My journey began with Deptherapy when I was on the cusp of either getting out of a very dark place, or falling straight back down. I was introduced to the charity by a mutual friend, Chris Middleton, a friend who I had met earlier in the year and had deep conversations with about how I was feeling. From that point on my journey has been one of striving out of the dark hole, once in a while I seem to put my head back in there for brief condor moments, perhaps to just remind myself of how bad things can get when I’m lacking perspective.
The support I’ve received from Deptherapy started before I had even put my head under water. With the nature of my condition my mood dramatically changes in swift spikes, I have medication to regulate the curvature of the highs and lows, however I can go from taking the world on to deep depression in a matter of minutes. Richard was my point of contact and would on a daily basis manage my hopes and dreams as they spiked through the roof and picked me up when I spiraled into low points. My career took me into low places as I adjusted back to a working life, I had left the Army and for years been addicted to drugs (cocaine, MKAT, MDMA) and alcohol. Although the structure was good for me, the thought that ‘normal’ life was what I had and that I would never be Rifleman Green again was like a dagger to the heart that physically made me feel sick. I would regularly message Richard telling him that I didn’t think I could continue. Two years later and I have been promoted three times, managing two shifts in a global distribution network and still progressing. I have also finished my first book ‘Bombs for Breakfast’ and working on another.
When my head first went under the water in Egypt, I felt like all the stress that I had suffered with was lifted, the slate was wiped clean as my mind was set free, living as part of another world. I believe this realisation that PTSD was not who I was gave me hope. If PTSD did not plague me under the water, then why should it plague me out of it?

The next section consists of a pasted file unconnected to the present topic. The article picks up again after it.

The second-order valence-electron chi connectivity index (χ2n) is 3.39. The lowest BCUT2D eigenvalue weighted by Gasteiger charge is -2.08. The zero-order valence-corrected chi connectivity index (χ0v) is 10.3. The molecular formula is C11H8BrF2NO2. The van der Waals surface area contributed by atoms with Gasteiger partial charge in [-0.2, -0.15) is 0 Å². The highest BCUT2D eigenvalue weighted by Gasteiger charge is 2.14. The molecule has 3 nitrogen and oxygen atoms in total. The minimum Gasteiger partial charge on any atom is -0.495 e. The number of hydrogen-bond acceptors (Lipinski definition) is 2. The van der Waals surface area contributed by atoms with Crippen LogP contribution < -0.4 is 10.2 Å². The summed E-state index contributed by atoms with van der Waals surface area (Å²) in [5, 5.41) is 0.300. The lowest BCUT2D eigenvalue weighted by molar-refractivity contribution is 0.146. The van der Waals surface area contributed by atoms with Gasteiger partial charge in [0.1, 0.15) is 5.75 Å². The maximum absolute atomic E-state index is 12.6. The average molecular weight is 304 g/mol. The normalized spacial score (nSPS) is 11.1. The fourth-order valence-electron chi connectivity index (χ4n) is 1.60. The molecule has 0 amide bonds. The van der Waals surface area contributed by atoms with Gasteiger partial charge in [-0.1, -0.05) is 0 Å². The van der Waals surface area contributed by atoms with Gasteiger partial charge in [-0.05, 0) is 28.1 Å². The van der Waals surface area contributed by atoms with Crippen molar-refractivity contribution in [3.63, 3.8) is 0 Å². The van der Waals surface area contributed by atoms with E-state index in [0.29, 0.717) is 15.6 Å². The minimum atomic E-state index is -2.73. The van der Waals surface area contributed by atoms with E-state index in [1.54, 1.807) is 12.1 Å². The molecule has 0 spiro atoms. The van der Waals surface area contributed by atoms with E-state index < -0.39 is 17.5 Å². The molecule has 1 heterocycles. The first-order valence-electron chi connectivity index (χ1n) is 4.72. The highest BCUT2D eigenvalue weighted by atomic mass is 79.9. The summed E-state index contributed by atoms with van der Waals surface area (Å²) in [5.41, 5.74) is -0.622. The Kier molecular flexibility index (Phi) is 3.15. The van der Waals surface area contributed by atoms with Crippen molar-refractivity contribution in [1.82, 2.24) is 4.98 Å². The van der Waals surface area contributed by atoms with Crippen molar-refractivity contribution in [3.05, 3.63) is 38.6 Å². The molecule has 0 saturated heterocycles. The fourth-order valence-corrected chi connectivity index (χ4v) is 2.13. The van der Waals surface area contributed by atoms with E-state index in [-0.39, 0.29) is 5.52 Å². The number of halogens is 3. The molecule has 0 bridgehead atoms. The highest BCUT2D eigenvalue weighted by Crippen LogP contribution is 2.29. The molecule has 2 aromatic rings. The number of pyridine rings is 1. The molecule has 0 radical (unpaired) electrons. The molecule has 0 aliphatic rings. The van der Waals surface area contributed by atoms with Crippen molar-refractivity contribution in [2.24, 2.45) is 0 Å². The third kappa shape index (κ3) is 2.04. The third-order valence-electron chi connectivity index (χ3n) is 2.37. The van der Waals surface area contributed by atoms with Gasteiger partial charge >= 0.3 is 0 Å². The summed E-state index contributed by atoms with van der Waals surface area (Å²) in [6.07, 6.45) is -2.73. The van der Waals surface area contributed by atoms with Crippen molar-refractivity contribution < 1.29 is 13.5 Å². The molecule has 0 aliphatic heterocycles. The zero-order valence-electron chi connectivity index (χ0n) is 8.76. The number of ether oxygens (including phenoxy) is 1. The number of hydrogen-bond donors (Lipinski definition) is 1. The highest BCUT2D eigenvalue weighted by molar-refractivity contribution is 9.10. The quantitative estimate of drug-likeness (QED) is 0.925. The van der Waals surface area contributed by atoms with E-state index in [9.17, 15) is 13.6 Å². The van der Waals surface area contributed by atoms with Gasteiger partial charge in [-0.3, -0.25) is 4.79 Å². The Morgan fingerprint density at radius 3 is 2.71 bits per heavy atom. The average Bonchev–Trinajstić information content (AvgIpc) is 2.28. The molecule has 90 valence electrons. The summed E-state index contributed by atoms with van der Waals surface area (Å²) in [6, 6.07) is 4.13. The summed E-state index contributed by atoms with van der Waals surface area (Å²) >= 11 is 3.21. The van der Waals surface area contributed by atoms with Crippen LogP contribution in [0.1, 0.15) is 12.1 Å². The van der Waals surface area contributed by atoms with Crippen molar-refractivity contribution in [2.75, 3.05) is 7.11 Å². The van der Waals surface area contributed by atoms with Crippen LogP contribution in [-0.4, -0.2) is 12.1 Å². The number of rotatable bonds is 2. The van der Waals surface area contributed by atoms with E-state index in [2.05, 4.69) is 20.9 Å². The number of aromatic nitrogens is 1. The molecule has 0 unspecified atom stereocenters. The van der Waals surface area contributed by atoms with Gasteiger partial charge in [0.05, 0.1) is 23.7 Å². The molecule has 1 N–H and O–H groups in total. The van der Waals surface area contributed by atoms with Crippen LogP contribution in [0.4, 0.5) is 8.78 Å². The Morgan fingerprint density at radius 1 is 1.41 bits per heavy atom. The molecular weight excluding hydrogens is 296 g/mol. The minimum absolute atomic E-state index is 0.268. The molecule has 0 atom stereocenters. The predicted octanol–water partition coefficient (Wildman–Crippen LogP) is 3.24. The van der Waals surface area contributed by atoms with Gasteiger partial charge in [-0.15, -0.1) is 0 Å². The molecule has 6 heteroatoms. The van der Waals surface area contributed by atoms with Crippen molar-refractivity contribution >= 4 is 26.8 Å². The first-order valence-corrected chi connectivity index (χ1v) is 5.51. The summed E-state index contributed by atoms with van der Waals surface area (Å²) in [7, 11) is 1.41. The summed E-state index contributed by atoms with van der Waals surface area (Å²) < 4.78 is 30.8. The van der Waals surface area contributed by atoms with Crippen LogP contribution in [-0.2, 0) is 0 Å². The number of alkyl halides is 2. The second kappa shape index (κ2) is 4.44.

Before Egypt, in Egypt, after Egypt, in the water and out the water, the Deptherapy team was there to support me, a team that I am now proud to be a part of. Deptherapy did not take me on a trip then sent me down the road with a certificate, they allowed me to grow with them, they are a family community. Sorry, we are a family community. I started as an Ambassador for Deptherapy, helping recruit members and change their lives. As I have naturally gravitated toward and grown with the charity, I had the honour of being elected as a board member and trustee on behalf of the troops. As well as this, I was also chosen to be an Ambassadiver for PADI. These roles have really helped and encouraged me to progress in my professional and personal life.
My life did not begin and I’m sure will not end with Deptherapy. I have a family and girlfriend that support me every day as well, but without Deptherapy I honestly don’t believe I would be where I am today, a professional man that accepts his PTSD and refuses to let it beat him. All this could not be possible without the support of the public and those that financially endorse the charity, such as the Endeavour Fund which has helped three wounded soldiers get their dry suits. This will enable us to further our diving here in the UK. It has also enabled more wounded in service veterans to have the same opportunity that I was so fortunate to have had. We will soon be setting off to Egypt to learn how to dive wrecks in the sea, all build up and progression ready for the Deptherapy expedition to Truk Lagoon. Generosity, family ethos, time and faith is what makes Deptherapy so special.
To find out more about how to get involved with Deptherapy, please visit http://endeavourfund.co.uk/get-involved/deptherapy/.